Title: One Day I Will Write About This Place


Author: Binyavanga Wainaina


Publisher: Granta


Pages: 253


Publication date: 2011




All writers when we start have a unique relationship with language. It’s cellular, as different from the next person as a fingerprint. It’s not just voice, it’s more than that. Then we begin searching for places to get published and we’re shown a box, the box called “How Language is Used”. We can climb into the box and find publishing success, or we can stay out of the box and bang our head against our desk. Or- we can be brave. We can say boxes are for cereal and stick with our cellular language, refuse to let go and refuse to allow others to force us. And if you are someone like Binyavanga Wainaina who has been living steeped in a rich multilingual language-stew and is special enough to have sucked that stew into his very being, then something quite magical happens. You’ll produce a book set apart in its bold uniqueness.



Wainaina uses language in his unique and lovely way and when he can’t get it to do exactly what he wants, he forces it. For example, early on we know he’s afraid of Idi Amin and accordions. He then uses accordion as he needs to, respecting his reader enough to follow him. When President Kenyatta dies everyone is anxious and he writes, “We are afraid to be inside the house. Shapeless accordion forces have attacked the universe.”



Not only does Wainaina have a unique relationship with English, he also delves deep into the intricacies of the languages around him which are many. He notices how people change as they shift from one language to another, the language dictating the allowed behaviour. The combi driver is rough and rude in Sheng but then as he nears his home village and begins to speak his local language he becomes the man who helps the old lady with her luggage. And Wainaina can put the flight attendant in her place for her tribalistic tendencies by switching from English to Kiswahili as he says, “Kiswahili, the language of an old civilisation, used to handling diverse people, full of rhetoric and manners, is perfect for revealing unreason.”



Wainaina has a devotion to honest words, to his cellular way of writing. This is what makes the book so moving, so powerful.



Kenyan, Binyavanga Wainaina is the founding editor of Kwani? and winner of the 2002 Caine Prize, but he may be more widely known for his tongue-in-cheek essay “How to Write About Africa”. This book is a memoir of his life growing up in Kenya, going off to university in South Africa, his travels around the continent and his eventual discovery that writing is what he’s meant to be doing.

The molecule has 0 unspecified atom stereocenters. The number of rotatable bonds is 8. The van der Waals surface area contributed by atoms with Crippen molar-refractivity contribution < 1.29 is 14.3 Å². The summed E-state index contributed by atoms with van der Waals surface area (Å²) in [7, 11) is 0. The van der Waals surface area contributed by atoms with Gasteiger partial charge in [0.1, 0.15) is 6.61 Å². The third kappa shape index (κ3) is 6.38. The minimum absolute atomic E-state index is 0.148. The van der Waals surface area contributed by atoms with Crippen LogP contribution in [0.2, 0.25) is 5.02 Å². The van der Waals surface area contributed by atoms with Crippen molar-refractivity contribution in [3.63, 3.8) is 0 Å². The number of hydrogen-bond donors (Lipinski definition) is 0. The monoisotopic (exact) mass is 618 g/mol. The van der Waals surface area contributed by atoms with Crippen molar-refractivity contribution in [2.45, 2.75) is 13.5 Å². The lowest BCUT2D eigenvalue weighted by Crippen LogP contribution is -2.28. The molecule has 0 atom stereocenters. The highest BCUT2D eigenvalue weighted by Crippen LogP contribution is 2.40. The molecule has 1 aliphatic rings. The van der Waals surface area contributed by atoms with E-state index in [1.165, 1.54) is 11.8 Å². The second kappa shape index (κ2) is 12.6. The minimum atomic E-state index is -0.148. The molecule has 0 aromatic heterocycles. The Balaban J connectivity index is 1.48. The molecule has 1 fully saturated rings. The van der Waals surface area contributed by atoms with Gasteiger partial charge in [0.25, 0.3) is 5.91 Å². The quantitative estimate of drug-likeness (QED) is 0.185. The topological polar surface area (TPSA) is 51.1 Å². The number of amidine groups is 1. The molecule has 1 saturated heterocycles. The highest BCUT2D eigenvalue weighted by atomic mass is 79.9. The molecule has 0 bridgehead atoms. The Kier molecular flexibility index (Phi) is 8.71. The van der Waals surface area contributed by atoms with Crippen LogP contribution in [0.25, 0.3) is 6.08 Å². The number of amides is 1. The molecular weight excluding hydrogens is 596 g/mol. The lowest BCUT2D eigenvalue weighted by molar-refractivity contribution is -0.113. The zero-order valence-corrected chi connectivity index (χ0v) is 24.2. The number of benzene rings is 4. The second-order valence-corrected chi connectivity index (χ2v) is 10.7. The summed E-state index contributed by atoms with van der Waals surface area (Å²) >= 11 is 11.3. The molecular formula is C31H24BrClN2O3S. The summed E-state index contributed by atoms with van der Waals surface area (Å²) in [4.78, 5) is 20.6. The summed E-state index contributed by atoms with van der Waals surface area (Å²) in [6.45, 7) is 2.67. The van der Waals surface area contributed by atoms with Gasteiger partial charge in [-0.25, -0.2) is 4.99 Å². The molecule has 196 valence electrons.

“It often feels like an unbearable privilege – to write…Sometimes I want to stop writing because I can’t bear the idea that it may one day go away. Sometimes I feel I would rather stop, before it owns me completely.”



This is a book you will not easily forget.


Review by: Lauri Kubuitsile, a writer living in Botswana. She has numerous published books and was most recently shortlisted for the 2011 Caine Prize.







My Life has a Price:

A memoir of survival and freedom

Author: Tina Okpara (Cyril Guinet)

Publisher: Amalion Press

ISBN : 9782359260168





It’s 6.25am and I have just finished reading Tina Okpara’s memoir; whilst sleep is an overwhelming need, my desire to capture my thoughts are a necessity that I refuse to ignore.


My Life has a Price is a powerful, emotive memoir that depicts the physical, psychological abuse, the brutal torture and over 4 years of slavery Tina endured at the hands of her adoptive parents, Linda and Godwin Okpara.


Tina’s abuse was prolonged, hidden by Godwin’s celebrity status, allowing ‘so called’ responsible adults to turn a blind eye to this child’s plea for freedom. Her bravery and remarkable tenacity to escape her hellish existence is amazing. The level of brutality that her adopted family inflicted whilst shocking, only makes Tina’s survival even more astonishing.


The balm that may soothe the reader, comes from Tina’s determination to overcome her harrowing past and her ambition to have a career caring for others. The unanswered question, “Why she still uses her adoptive parents surname?” is perplexing yet highlights how abused children are left with conflicting emotions and scars that time may never heal.


The simplistic writing style, which sometimes focuses too much on describing the events fails to capture her thoughts and feelings. However the short descriptive sentences paint vivid pictures clearly and quickly, punctuating the traumatic experiences.  The opening paragraph itself is gripping, “Rain is falling. My tears are too. The rain falls like a curtain of water, repainting the garden the colour of cement.”


Even though the reader is exposed to startling honesty, extreme vulnerability and stark brutality, you are driven on an inspiring journey that will no doubt have you questioning, ‘how can human beings be so cruel?’ At the same time, this book acts as a indisputable example of how strong the human spirit truly is!




Reviewed by Leanna Benjamin


Leanna is a short story writer, former radio presenter, the driving force of Divine Creations a collective set up to produce and sell handmade jewellery to raise funds and awareness of Action for M.E. She is also setting up the Useful Craft Project which will enable disabled people like herself to learn a variety of crafting techniques, which can be used to make beautiful gifts.


www.2ndglance.wordpress.com                     www.divinecreations.org.uk

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